Salt Lake City — Impaneling a jury to hear the highly publicized rape case against a polygamous sect leader could prove difficult, some observers and legal experts say.
Attorneys will ask 300 people on Friday to fill out a multipage questionnaire to help determine their suitability to serve as jurors in the trial of Warren Jeffs, 51, leader of the Fundamentalist Church of Jesus Christ of Latter Day Saints.
Jeffs is charged with two counts of first-degree felony rape as an accomplice for his alleged role in coercing the 2001 marriage and rape of a 14-year-old follower by her cousin.
Jurors will be asked to decide whether Jeffs knowingly encouraged the girl's 19-year-old cousin to commit unlawful sex with her against her will, according to proposed jury instructions prosecutors have filed with the court.
Jeffs attracted considerable media coverage as a fugitive for nearly two years and after his August 2006 arrest during a traffic stop outside Las Vegas.
"There's been so much media coverage it's going to be difficult to find people that have not already formed an opinion," Provo attorney Randy Spencer said. "That could put the defense at a disadvantage. The people that they find who claim to not have much knowledge of the case may not be typical peers."
And although the case is not related to polygamy — the religious marriage between the girl and her cousin was monogamous — jurors might see the practice of plural marriage as the elephant in the room.
"How could they not?" said Ken Driggs, an Atlanta defense attorney and author with ties to the FLDS community. "You're in a community down there that's heavily LDS, where lots of people have ancestors that were polygamists. So they're not going to see it as weird, but some are going to be embarrassed by it."
The FLDS continue to believe plural marriage promises glorification in heaven. The fundamentalist church's members number an estimated 10,000, living mostly in the border towns of Hildale, Utah, and Colorado City, Ariz. The arranged marriages often involve underage girls and older men.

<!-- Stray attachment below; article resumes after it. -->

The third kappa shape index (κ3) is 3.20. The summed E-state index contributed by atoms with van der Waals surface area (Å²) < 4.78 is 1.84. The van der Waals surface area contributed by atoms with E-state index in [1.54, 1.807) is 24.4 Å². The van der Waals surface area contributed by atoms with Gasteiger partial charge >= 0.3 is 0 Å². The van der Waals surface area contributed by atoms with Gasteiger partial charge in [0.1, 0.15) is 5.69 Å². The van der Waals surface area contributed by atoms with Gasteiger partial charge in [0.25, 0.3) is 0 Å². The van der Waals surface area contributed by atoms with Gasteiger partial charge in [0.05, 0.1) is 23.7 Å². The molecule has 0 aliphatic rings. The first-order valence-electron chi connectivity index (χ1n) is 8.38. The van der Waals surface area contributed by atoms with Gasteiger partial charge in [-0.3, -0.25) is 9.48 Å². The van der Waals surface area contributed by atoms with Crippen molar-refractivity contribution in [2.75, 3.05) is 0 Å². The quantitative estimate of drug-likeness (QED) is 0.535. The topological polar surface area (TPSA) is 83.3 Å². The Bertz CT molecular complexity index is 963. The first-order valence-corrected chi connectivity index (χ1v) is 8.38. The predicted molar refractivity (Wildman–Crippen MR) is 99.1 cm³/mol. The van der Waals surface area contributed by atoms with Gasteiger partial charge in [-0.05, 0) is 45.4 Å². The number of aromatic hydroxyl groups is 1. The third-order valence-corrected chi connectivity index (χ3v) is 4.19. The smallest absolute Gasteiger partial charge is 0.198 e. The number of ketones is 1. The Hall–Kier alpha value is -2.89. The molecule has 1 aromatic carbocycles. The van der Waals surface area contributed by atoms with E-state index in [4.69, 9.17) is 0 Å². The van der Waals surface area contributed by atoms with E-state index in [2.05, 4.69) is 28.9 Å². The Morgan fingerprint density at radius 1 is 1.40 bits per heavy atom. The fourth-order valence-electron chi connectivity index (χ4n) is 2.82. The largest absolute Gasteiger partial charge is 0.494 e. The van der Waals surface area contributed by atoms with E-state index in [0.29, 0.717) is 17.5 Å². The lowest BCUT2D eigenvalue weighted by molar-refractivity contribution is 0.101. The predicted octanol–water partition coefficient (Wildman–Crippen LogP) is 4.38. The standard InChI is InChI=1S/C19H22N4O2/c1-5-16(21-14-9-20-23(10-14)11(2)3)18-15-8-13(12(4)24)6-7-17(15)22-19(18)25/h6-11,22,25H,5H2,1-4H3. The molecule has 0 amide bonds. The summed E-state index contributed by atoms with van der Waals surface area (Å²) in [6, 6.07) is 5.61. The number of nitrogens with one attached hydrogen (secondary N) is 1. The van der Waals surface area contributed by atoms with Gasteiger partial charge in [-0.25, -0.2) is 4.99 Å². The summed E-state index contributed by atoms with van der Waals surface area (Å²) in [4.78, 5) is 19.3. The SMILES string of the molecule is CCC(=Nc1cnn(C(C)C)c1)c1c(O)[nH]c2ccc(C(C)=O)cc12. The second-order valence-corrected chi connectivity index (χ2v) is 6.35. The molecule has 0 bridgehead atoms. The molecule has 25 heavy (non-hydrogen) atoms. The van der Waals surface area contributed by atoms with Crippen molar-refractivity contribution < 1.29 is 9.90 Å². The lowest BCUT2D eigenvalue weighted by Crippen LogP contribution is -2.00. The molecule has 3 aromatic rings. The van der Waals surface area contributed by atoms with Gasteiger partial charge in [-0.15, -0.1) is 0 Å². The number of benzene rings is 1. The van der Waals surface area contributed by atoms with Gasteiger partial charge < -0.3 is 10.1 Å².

Jeffs has led the FLDS church since 2002. Followers see him as a prophet who communicates with God and holds dominion over their salvation. Former church members say the one-time school principal reigns with an iron fist, demanding perfect obedience from followers.
Prosecutors contend Jeffs' stature as church prophet left the 14-year-old girl powerless to do anything but submit sexually to her husband. They contend the girl twice told Jeffs she didn't want to be married or have sex, but was instructed it was her "spiritual duty" because the union was sanctioned by God.
At 14, the girl was legally unable to consent to sex.
Jeffs' attorney Wally Bugden contends Jeffs is being prosecuted for his faith and that the counsel he provided the girl did not differ from advice religious leaders from other denominations might give.
Attorneys intend to interview prospective jurors Monday behind the closed doors. Opening statements in the trial are planned for Wednesday.
The FLDS church practices polygamy and represents itself as an offshoot of the mainstream Mormon church, based in Salt Lake City. The Mormons, however, disavow any connection and renounced polygamy in 1890 as a condition of statehood.